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For years, catamarans have dominated the multihull segment. Cruisers love to live aboard and sail the world on sailing catamarans. These two-hull boats are known for their speed, space, and overall attractiveness.
With their sporty three hulls, trimarans have long been regarded as fantastic race boats that will speed past catamarans and monohulls. Trimarans have stability and are comfortable at sea. Today’s modern trimarans, such as the Neel brand trimarans, are now featuring increased living space. As a result, modern trimarans are becoming more attractive and more appealing to cruising and liveaboard sailors.
Table of Contents
- Differences of Trimaran Versus Catamaran
- The Benefits of Three Hulls
- Multihull Safety
- Sailing Comfort
- Choosing Between Catamarans and Trimarans
- FAQs – Catamarans Vs Trimarans
Differences of Trimaran Versus Catamaran
The main difference between a monohull, a catamaran, and a trimaran is the hull configuration. A monohull has just one hull. A catamaran has two hulls, and a trimaran has three hulls. The catamaran and trimaran are known as multihulls because they each have more than one hull.
A catamaran has two equally sized hulls, whereas a trimaran has one main hull with two outriggers. The two outriggers are smaller and are mirror images of each other.
The living space on a catamaran is usually luxurious compared to monohulls and trimarans. First, a large cockpit has plenty of room for guests. Second, the bridge deck, which connects the two hulls, is flat, large, and usually hosts a large living area. Third, the living area has large windows which allow excellent visibility, natural light, and ventilation. Finally, the two hulls usually house sleeping areas, bathrooms, and sometimes galleys.
On a trimaran, the living space is usually smaller than on a catamaran. The main hull is usually home to the main living quarters. Like a monohull, this space may be darker with fewer portlights. Often, the living space on a trimaran is even smaller than a comparably sized monohull. On most smaller trimarans, the outrigger hulls are kept empty or used as storage.
New, large, modern trimarans like the Neel 47 offer luxury living similar to a catamaran. On a Neel trimaran, you’ll find a large, spacious cockpit and saloon area. This area provides outdoor seating in the cockpit and an indoor lounge that rivals the comfort of home. The outriggers have space for private bunks and bathroom facilities.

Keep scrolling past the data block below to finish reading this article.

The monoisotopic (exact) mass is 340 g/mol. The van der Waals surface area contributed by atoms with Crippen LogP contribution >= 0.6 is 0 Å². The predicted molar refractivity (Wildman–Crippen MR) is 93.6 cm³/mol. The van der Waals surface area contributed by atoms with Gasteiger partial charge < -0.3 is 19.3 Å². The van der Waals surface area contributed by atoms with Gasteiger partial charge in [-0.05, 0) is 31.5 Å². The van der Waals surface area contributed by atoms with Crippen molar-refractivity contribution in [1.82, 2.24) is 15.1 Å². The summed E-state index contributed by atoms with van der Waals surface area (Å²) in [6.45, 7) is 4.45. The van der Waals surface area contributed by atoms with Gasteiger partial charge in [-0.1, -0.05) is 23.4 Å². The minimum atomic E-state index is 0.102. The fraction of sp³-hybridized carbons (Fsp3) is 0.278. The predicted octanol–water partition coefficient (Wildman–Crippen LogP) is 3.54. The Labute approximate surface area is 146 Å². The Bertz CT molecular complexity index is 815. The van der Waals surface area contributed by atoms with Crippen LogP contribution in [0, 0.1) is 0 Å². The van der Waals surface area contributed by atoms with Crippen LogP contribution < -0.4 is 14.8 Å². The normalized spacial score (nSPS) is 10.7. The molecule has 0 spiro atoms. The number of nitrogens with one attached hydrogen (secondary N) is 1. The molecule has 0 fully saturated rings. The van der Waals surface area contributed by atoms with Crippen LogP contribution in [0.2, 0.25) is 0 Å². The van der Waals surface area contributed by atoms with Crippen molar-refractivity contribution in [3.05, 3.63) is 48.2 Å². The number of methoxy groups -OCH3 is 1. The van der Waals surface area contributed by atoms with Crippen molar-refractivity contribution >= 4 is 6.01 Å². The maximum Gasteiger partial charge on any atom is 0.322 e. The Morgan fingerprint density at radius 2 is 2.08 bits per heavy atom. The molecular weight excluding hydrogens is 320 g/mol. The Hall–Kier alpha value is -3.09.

The Benefits of Three Hulls
While you may give up some living space on a trimaran, there are some benefits. Trimarans are even faster than catamarans. Trimarans only have one main hull fully in the water, and the two outriggers produce less drag. As a result, trimarans have stability and are great fun to sail.
Catamaran vs Trimaran Performance
A trimaran usually has the forestay attached to the main hull. This provides a strong, stable, safe rigging platform.
A catamaran’s forestay is attached to the forward center of the boat on a crossbeam, the shrouds are attached to each hull, and there often isn’t a backstay. This catamaran rigging configuration allows for additional fatigue as the rig is being pulled in various directions.
The trimaran rigging configuration is similar to a traditional monohull. The standing rigging is connected to the center hull, thus providing increased stability and less fatigue. This configuration allows for a rigid forestay and provides good upwind performance.
When comparing trimaran and catamaran upwind performance, the trimaran usually wins. Because of the trimaran’s larger central platform and two outriggers, the trimaran pitches less when heading upwind, also known as beating. Catamarans also experience more drift while beating into the wind. So overall, trimarans experience less leeway and have better upwind performance.
Pros and Cons of Cruising on a Monohull Boat
Monohull boats have been around forever. As such, you can easily buy an older monohull to learn to sail on. Monohulls are inexpensive to purchase, maintain, and operate. It’s more straightforward to find marina docks and haul-out locations. When it comes to maintenance, like bottom cleaning, washing, waxing, and fiberglass work, nothing beats having a single hull!
But monohulls have much less living space than a cruising catamaran. The living space is often dark and can be called “cave-like,” as monohulls tend to have small ports.
Monohulls heel over, which is attractive to some and a deterrent to others. Some sailors feel more seasick on a monohull as it heels. On the other hand, some feel less seasick as the motion is constant, unlike a catamaran’s sometimes jerky motion underway.
Most monohulls have deeper keels than catamarans and trimarans. A shallower draft allows sailors to access shallower water. Boats with shallower keels can sneak into desirable anchorages that deeper draft boats cannot access.
Pros and Cons of Cruising Catamarans
Cruising catamarans have large amounts of living space and are known to be luxurious. They don’t heel over as monohulls do. Catamarans provide a stable platform for enjoying life on the water. And some sailors feel less seasick on a catamaran because of the lack of heeling motion.